“Avraham foresaw the length of this exile and the great misfortunes it brought, and he feared that his descendants would rise up to leave the exile before the time set by Hashem, just as the children of Ephraim left the Egyptian exile before the time, whereupon Hashem became angry at them and killed thousands of their best. So Avraham, knowing the time of the End, chased away the birds (Bereishis 15:11) – the son of David (i.e. moshiach) – preventing them from coming down on the carcasses – the nations – until evening, i.e. the time of redemption and the end of exile, as it says, ‘And at the time of evening there will be light.’
“And there is no doubt that it was in reference to this that Shlomo said (Shir Hashirim 2:7), ‘I have adjured you, daughters of Jerusalem, with the deer and the hinds of the field, that you not awaken nor arouse the love before it desires.’ And in Kesubos 111a, ‘Rabbi Yossi bar Chanina said: To what to these three oaths refer? One, that Israel should not go up as a wall. One, that the Holy One, blessed is He, adjured Israel not to rebel against the nations of the world. One, that the Holy One, blessed is He, adjured the nations not to subjugate Israel too much.’ The prohibition on ‘rebelling against the nations’ means that we must bear the yoke of the exile and live under them until the time of the End, when they will pass on. And this is what the prophet Tzefaniah meant when he said (3:8), ‘Therefore wait for Me, said Hashem, for the day when I arise,’ i.e. He commands them to wait until the time of the End, and not rebel and leave the exile before the time set by Him.” (Yeshuos Meshicho v. 1, p. 11b)
In his commentary on Vayishlach he echoes the Ramban: “Just as Yaakov prepared himself with prayer, gifts and war, so it will happen to us in all generations, that our efforts to be saved from Esav and his descendents will be, firstly, by prayer and supplication before the G-d of Yaakov, with gifts, bribes and presents to him, and with war – to flee and save from his hand.” We see clearly that for later generations, war does not mean real war.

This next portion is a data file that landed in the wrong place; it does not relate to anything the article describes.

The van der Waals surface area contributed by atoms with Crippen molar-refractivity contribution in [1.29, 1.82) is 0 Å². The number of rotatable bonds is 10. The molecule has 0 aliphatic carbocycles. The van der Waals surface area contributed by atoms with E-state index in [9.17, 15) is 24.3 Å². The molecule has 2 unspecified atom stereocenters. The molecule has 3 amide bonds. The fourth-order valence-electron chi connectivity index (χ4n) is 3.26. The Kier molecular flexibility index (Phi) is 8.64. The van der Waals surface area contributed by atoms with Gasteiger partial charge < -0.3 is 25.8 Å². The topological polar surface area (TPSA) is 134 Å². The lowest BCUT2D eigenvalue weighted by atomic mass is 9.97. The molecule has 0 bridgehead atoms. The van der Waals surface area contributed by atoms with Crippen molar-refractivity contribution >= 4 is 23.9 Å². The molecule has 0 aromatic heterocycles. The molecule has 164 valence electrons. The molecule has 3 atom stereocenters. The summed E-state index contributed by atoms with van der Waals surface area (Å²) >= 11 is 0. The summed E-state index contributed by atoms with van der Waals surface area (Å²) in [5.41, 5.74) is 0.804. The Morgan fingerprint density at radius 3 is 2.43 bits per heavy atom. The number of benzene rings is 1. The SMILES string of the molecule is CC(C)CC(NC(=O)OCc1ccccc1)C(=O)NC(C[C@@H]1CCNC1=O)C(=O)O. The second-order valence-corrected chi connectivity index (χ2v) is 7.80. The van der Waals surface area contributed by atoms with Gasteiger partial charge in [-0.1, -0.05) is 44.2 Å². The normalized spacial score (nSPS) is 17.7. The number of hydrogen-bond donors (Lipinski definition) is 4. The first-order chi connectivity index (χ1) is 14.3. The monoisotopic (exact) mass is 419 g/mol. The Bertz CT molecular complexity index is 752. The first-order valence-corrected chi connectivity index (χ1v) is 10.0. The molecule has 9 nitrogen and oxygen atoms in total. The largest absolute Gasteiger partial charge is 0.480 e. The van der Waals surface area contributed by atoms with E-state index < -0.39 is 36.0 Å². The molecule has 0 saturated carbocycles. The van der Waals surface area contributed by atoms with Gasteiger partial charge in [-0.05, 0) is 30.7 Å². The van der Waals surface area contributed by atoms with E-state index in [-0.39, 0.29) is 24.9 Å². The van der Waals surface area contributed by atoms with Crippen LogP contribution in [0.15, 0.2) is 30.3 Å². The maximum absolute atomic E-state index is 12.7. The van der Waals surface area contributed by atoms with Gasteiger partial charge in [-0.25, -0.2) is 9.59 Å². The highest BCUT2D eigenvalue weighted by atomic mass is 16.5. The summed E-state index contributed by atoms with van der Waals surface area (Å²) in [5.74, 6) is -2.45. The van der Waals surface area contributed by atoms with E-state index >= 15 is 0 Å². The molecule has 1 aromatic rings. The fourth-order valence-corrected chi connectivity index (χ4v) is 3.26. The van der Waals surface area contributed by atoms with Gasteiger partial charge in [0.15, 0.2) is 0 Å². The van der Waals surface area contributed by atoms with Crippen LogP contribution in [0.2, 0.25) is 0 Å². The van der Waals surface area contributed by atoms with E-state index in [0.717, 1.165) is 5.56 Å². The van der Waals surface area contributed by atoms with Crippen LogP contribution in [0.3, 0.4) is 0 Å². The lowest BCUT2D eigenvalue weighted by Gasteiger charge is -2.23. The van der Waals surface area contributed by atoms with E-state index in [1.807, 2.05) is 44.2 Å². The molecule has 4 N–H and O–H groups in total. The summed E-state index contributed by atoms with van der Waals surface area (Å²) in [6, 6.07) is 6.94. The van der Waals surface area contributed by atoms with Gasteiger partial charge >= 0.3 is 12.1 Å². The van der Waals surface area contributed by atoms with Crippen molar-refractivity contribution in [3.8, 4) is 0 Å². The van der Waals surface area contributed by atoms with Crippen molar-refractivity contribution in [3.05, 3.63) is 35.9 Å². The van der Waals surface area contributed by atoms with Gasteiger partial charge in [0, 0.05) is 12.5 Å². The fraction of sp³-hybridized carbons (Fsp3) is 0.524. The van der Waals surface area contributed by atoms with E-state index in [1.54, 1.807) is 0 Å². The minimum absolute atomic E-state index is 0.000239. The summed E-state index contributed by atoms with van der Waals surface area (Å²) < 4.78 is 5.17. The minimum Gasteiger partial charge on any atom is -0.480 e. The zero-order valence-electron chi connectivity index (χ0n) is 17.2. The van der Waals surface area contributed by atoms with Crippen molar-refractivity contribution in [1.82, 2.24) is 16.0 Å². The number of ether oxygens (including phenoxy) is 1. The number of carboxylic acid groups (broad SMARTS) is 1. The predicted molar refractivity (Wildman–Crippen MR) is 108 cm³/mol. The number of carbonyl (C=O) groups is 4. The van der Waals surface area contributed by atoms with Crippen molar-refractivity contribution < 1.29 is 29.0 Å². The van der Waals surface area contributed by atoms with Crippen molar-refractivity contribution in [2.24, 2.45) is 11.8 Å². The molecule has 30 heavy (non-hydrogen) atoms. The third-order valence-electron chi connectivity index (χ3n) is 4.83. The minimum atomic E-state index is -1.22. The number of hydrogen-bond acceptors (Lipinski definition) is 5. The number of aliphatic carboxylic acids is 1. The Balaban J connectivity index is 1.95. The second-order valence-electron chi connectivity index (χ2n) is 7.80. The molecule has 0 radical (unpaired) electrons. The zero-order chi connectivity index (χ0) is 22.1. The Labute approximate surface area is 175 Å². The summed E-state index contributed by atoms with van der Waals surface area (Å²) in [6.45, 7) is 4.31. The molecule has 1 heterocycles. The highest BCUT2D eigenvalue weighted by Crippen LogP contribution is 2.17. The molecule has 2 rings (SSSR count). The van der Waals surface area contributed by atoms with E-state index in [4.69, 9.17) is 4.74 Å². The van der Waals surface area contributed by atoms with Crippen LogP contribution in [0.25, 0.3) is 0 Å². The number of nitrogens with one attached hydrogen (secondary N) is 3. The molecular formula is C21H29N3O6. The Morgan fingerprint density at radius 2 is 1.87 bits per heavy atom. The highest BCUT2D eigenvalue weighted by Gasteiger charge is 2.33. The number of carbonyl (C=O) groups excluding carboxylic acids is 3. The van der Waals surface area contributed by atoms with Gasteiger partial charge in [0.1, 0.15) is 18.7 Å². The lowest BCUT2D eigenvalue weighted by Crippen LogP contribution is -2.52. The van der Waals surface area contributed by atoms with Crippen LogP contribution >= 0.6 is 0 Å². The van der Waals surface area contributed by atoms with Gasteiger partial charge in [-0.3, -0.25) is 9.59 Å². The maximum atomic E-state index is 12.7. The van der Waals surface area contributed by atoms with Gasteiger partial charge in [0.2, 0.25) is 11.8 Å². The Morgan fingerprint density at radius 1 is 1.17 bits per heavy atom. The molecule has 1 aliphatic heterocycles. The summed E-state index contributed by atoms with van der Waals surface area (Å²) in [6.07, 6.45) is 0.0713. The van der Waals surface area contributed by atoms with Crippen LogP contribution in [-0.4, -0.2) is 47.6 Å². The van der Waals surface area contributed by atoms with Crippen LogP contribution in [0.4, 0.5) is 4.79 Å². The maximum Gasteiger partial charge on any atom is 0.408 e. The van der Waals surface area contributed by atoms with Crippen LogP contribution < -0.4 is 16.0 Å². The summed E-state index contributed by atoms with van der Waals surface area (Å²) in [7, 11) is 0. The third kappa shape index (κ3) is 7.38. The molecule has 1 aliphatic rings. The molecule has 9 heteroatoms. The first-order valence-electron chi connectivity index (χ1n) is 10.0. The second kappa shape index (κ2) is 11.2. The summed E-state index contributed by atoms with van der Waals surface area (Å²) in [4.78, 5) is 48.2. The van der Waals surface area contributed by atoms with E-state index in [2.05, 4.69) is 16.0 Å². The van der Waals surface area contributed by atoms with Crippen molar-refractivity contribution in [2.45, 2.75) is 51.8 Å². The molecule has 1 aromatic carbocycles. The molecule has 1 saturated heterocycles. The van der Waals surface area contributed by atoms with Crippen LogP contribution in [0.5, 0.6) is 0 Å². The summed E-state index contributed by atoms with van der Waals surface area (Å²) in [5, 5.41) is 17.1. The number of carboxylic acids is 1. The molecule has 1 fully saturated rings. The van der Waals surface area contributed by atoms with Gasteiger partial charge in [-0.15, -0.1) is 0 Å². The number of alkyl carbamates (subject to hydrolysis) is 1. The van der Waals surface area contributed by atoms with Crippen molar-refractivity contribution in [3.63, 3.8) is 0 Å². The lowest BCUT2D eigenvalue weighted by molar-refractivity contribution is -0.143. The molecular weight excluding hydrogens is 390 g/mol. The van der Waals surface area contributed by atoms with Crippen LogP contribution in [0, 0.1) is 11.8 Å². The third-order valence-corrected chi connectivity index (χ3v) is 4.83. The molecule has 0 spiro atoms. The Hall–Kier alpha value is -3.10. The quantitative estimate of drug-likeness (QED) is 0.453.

“And Hashem your G-d will bring back your captivity and have mercy on you, and He will once again gather you from all the nations where Hashem your G-d scattered you.” (Devarim 30:3) The Abarbanel writes that we learn from this passage that at the time of the future redemption G-d Himself will bring back our exiles, in contrast to the time of the Second Temple when the Jews returned to Eretz Yisroel by the permission of the Persian emperor Cyrus. That settlement, since it was established at the command of a mortal human being, was temporary; it came to an end with the destruction of the Second Temple 420 years later. But the future settlement will be established by G-d Himself, and therefore it will be permanent. (Mashmia Yeshuah, Mevaser 2, Nevuah 3)
In the Haggadah we say, “Ha lachma anya – this is the poor bread…” in Aramaic. But the final words, “Next year we will be free” are in Hebrew. The reason is so that the non-Jews of Babylonia (who spoke Aramaic) should not understand, lest they think the Jews were planning to set themselves free by means of a rebellion against the government. (Zevach Pesach, commentary on the Haggadah, reprinted in Hishbati Eschem)
Our Sages say that everything that happened to Yaakov with Esav was symbolic of what would happen between us and Esav’s descendents, and just as Yaakov prepared himself with prayer, gifts and for war, so it will be with us in every generation: we must make efforts to save ourselves from Esav and his descendents, firstly through prayer and supplications before the G-d of Yaakov, through gifts and bribes, and through war – to run away and be saved from under his hand. (Abarbanel on Vayishlach)